• Sage Leaf extract has a long history of use throughout Europe as a culinary herb and one of Solgar's premium quality food supplements. (health4youonline.com)
  • Here, we demonstrate that a standard ethyl acetate extract of S. officinalis efficiently suppresses the formation of PGE 2 in a cell-free assay by direct interference with microsomal PGE 2 synthase (mPGES)-1. (aspetjournals.org)
  • The results of this were the characterization of an antidepressant-like activity in the salvia water extract (SWE) when given orally at a concentration of 50mg/kg in the forced swimming test (FST) and tail suspension test (TST). (ufl.edu)
  • The essential oil and ethanolic extract of S. Officinalis show strong bactericidal and bacteriostatic effects against both Gram-positive and Gram-negative bacteria. (wetality.com)
  • The results of this study indicate the efficacy of S. officinalis extract in the management of mild to moderate Alzheimer's disease. (greenmedinfo.com)
  • While animals may not prefer their aromas, many salvias are used in perfumes or medicinally. (staugustine.com)
  • According to scholars at Georgetown University, the herb was first used medicinally (rather than for culinary purposes) and was an important part of the pharmacopeia of ancient Greece and Rome, used to treat everything from insomnia to venereal disease. (gracelinks.org)
  • Chia, the seeds of a type of sage (Salvia hispanica), rich in omega-3 fatty acids, protein and calcium. (gracelinks.org)
  • The specific epithet officinalis refers to plants with a well-established medicinal or culinary value. (wikipedia.org)
  • When Linnaeus invented the binomial system of nomenclature, he gave the specific name 'officinalis' to plants (and sometimes animals) with an established medicinal, culinary, or other use. (seedaholic.com)
  • Completed human trials are summarised, and factors influencing the potency of Salvia plants are covered. (springer.com)
  • Finally, directions for future research are proposed to enhance our understanding of the potential health benefits of Salvia plants. (springer.com)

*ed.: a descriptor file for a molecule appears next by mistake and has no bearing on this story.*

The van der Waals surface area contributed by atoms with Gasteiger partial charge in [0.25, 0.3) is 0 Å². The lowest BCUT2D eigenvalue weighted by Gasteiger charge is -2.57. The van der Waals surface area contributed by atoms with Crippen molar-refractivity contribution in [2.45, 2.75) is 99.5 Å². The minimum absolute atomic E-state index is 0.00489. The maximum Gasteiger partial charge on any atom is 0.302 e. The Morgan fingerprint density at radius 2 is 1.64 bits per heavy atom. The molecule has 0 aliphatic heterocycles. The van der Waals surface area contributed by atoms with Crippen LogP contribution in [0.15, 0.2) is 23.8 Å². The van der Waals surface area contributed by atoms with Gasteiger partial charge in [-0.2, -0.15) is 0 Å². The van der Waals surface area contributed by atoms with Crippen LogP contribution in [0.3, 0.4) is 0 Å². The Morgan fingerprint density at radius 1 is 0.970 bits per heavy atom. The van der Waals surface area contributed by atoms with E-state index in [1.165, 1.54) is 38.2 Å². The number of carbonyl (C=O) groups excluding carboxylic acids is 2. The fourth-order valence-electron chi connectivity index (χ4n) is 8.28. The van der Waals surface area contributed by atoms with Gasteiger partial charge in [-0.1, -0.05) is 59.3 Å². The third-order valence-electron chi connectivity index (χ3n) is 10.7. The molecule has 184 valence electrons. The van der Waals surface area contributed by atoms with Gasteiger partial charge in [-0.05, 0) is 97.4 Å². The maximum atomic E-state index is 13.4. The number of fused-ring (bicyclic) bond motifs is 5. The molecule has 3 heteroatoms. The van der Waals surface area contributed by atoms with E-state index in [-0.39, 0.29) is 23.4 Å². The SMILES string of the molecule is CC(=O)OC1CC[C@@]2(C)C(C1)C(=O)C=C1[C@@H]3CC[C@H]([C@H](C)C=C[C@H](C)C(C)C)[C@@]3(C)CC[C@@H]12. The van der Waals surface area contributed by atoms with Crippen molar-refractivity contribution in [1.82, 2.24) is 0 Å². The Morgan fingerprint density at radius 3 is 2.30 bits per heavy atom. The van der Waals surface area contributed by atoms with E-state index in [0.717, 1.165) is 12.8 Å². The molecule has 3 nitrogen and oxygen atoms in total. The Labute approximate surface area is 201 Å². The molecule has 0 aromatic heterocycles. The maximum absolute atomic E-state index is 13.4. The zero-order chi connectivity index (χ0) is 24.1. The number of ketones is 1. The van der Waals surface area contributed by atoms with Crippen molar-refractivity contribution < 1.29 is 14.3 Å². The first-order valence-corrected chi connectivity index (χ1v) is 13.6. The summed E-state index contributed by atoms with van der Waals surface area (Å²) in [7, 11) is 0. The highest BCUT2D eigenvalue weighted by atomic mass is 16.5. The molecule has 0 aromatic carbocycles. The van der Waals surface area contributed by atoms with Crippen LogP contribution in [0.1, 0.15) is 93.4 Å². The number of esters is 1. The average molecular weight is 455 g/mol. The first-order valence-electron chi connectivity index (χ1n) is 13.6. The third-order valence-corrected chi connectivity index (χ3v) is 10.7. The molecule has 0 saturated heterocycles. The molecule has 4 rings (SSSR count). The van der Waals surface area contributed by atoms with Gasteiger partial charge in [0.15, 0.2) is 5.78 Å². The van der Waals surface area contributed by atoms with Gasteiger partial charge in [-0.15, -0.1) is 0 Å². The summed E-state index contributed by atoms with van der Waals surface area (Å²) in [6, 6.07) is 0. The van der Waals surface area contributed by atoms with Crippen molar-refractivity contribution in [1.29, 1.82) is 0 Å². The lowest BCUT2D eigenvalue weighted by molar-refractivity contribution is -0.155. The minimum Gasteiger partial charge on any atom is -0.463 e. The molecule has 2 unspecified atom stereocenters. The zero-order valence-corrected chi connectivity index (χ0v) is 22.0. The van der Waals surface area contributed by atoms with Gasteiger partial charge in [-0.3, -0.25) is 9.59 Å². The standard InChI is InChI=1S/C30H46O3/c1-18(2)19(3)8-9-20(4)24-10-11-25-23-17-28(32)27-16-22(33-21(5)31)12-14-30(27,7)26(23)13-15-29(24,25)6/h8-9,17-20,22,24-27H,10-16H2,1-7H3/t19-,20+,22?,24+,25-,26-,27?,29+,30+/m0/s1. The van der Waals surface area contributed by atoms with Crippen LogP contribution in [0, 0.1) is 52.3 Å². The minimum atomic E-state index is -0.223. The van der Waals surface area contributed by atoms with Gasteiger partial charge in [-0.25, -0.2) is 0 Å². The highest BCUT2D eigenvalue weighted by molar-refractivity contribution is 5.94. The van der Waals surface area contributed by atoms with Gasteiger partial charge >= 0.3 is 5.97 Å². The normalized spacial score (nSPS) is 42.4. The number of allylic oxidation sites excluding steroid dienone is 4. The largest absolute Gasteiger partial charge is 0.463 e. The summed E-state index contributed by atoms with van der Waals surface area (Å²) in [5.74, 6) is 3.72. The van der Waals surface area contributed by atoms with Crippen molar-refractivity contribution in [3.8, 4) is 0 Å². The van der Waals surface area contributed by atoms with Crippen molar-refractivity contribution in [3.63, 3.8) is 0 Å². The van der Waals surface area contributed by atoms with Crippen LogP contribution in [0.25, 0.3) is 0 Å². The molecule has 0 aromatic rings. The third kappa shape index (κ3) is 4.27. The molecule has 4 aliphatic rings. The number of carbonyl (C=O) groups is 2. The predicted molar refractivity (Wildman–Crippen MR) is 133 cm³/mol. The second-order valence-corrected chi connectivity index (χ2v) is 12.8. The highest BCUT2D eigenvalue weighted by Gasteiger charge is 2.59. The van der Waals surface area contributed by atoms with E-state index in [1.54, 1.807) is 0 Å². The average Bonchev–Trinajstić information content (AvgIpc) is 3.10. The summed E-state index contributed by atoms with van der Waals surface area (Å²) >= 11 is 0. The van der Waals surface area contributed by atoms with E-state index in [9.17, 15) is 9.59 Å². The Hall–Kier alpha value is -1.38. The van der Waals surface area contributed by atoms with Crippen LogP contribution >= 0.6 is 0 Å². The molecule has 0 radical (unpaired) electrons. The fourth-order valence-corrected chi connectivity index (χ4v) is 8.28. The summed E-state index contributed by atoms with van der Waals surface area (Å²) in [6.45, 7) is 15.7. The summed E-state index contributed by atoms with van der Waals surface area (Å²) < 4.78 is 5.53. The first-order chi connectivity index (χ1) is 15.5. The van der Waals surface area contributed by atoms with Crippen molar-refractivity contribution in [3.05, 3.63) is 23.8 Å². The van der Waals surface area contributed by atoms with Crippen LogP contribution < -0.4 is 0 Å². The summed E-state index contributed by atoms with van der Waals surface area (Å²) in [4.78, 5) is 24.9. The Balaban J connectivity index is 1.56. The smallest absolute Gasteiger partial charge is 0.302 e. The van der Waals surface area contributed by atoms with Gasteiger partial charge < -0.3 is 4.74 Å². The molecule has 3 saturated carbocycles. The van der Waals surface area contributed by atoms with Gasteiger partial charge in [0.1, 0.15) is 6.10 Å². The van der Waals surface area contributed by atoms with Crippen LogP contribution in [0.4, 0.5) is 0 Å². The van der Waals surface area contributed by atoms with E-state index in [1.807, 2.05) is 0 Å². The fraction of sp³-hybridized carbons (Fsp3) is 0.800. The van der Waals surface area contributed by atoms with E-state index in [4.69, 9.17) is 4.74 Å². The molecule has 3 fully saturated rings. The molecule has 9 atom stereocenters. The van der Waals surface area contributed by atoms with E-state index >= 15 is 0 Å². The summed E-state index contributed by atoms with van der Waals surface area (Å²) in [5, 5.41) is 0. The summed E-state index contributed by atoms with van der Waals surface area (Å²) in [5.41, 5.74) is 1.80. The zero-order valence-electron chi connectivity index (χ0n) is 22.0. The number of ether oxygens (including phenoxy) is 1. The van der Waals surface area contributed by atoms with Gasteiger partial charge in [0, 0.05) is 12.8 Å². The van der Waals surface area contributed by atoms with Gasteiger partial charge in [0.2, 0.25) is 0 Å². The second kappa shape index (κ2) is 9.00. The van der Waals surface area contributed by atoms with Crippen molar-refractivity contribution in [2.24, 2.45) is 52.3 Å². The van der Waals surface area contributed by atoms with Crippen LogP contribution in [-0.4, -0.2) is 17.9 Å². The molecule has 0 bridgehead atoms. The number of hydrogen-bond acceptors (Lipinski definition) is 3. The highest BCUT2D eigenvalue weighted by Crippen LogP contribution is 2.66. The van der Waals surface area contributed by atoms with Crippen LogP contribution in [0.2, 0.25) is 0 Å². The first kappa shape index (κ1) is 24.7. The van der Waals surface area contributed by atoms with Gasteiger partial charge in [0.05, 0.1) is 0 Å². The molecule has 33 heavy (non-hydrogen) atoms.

• Salvia plants and their constituents can influence several biological mechanisms associated with cognition including their effects on amyloid-β, cholinergic activity, neurotrophins, oxidative stress, inflammation and anxiolytic/antidepressant behaviours. (springer.com)
  • Salvia plants are traditionally noted for their antioxidant effects and ability to enhance 'head and brain' function, improve memory, quicken the senses, and delay age-associated cognitive decline [ 1 ]. (springer.com)
  • As detailed in Table 1 , Salvia plants are a rich source of polyphenol compounds with over 160 identified polyphenols, comprising an array of phenolic acids and flavonoids. (springer.com)
  • White sage (Salvia apiana), used in "smudging" rituals (where a bundle of dried sage, sometimes mixed with other plants, is burned to promote spiritual cleansing), and also sacred to some Native American groups. (gracelinks.org)
  • Would it be okay to cut back some of my Salvia 'Hot lips' now as it's towering over many other plants and becoming quite straggly? (greenplantswap.co.uk)
  • To view Salvia plants offered near you, enter your postcode or log in . (greenplantswap.co.uk)
  • A family run herb farm with over 30 years' experience in growing and using medicinal and culinary herb plants and seeds. (jekkas.com)